5. I prefer the use of melatonin, which is the natural brain hormone designed to put us to sleep. Between 1 mg and 6 mg are sufficient for most people. We know from other literature that up to 20 mg of melatonin has been used in humans as an immune stimulant in patients with metastatic melanoma with no untoward side effects other than nightmares and some tiredness in the morning. A review from the Vanderbilt University, Holland found melatonin to be very safe as a sleeping aid. There are several melatonin receptors in the body of vertebrates (including humans), which are stimulated by melatonin.

6. Other natural methods are the use of L-Tryptophan at a dose of 500 mg at bedtime, which can be combined with melatonin. It is the amino acid contained in turkey meat, which makes you tired after a Thanksgiving meal. GABA is another supplement, which is the relaxing hormone of your brain, but with this supplement tolerance develops after about 4 to 5 days, so it is only suitable for very short term use. Herbal sleep aids are hops, valerian extract and passionflower extract. They are available in health food stores.

Conclusion

A lack of sleep (insomnia) is almost a given in our fast paced lives.

When it comes to treatment, all of the other causes of secondary insomnia need to be treated or else treatment attempts would fail. What is left is primary insomnia. This is treated as follows:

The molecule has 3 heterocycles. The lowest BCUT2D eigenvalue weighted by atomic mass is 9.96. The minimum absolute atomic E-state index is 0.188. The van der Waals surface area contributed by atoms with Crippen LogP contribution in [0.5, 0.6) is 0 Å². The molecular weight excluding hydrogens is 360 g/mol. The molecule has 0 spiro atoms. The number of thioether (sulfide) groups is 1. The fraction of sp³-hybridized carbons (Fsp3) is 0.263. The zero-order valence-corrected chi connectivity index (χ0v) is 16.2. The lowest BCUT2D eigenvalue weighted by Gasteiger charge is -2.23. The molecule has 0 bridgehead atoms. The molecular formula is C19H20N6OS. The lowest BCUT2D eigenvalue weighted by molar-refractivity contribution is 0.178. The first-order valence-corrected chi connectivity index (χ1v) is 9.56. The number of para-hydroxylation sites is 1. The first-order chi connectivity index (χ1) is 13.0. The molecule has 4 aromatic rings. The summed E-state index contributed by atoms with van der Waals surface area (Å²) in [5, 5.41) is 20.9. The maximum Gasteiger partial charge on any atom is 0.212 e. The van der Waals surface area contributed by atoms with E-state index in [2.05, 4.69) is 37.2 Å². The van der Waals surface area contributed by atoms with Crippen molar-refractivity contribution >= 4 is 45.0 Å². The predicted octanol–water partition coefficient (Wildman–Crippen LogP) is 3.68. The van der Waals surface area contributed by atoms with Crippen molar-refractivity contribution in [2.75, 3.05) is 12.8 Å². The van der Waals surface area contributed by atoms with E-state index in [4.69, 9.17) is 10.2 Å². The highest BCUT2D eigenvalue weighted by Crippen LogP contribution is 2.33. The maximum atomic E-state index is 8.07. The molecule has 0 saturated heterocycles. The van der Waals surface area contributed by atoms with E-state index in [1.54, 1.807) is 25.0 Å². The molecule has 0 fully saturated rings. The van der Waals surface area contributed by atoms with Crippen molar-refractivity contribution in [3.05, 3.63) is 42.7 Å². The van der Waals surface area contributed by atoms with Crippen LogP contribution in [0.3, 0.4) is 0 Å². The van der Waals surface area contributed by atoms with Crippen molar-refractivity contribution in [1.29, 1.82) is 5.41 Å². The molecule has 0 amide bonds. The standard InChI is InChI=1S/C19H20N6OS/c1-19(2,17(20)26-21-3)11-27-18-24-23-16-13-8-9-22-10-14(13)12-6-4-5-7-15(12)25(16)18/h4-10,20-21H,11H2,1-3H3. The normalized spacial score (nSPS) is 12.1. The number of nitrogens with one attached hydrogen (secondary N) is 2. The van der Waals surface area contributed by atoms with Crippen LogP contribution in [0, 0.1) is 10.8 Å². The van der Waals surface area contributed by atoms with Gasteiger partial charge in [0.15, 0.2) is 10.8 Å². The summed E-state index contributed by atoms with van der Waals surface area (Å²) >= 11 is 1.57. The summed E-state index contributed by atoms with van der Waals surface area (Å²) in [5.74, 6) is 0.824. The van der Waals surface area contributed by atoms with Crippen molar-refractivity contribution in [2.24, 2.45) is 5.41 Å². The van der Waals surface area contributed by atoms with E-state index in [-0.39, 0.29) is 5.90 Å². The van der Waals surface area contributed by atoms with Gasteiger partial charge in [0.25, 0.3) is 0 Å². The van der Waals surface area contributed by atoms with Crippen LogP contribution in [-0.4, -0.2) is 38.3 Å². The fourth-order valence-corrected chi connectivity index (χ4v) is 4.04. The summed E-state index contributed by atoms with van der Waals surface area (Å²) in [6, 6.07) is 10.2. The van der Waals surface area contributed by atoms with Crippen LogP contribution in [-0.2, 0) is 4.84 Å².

We need to review our sleeping habits, lifestyles and substance abuse. Remove what is detrimental to your sleep. Start with the least invasive treatment modalities such as self-hypnosis tapes, melatonin, L-Tryptophan or herbal extracts. Should this not quite do the trick, asks your doctor for advice. The non-benzodiazepines drugs or Ramelteon would be the next level up. It may be that an alternative such as low dose trazodone would be of help. Only, if all this fails would I recommend to go to the more potent sleeping pills (keep in mind the potential for addiction to them).

References

1. David N. Neubauer, MD (John Hopkins University, Baltimore, MD): Insomnia. Primary Care: Clinics in Office Practice – Volume 32, Issue 2 (June 2005)  © 2005, W. B. Saunders Company

2: Behrouz Jafari, MD and Vahid Mohsenin, MD (Yale Center for Sleep Medicine, Yale University School of Medicine, New Haven, CT, USA): Polysomnography. Clinics in Chest Medicine – Volume 31, Issue 2 (June 2010), © 2010 W. B. Saunders Company

3. Jean Gray, editor: “Therapeutic choices”, 5th edition, Chapter 8 by Jonathan A.E. Fleming, MB, FRCPC: Insomnia, © 2008, Canadian Pharmacists Association.

Last edited Sept. 28, 2014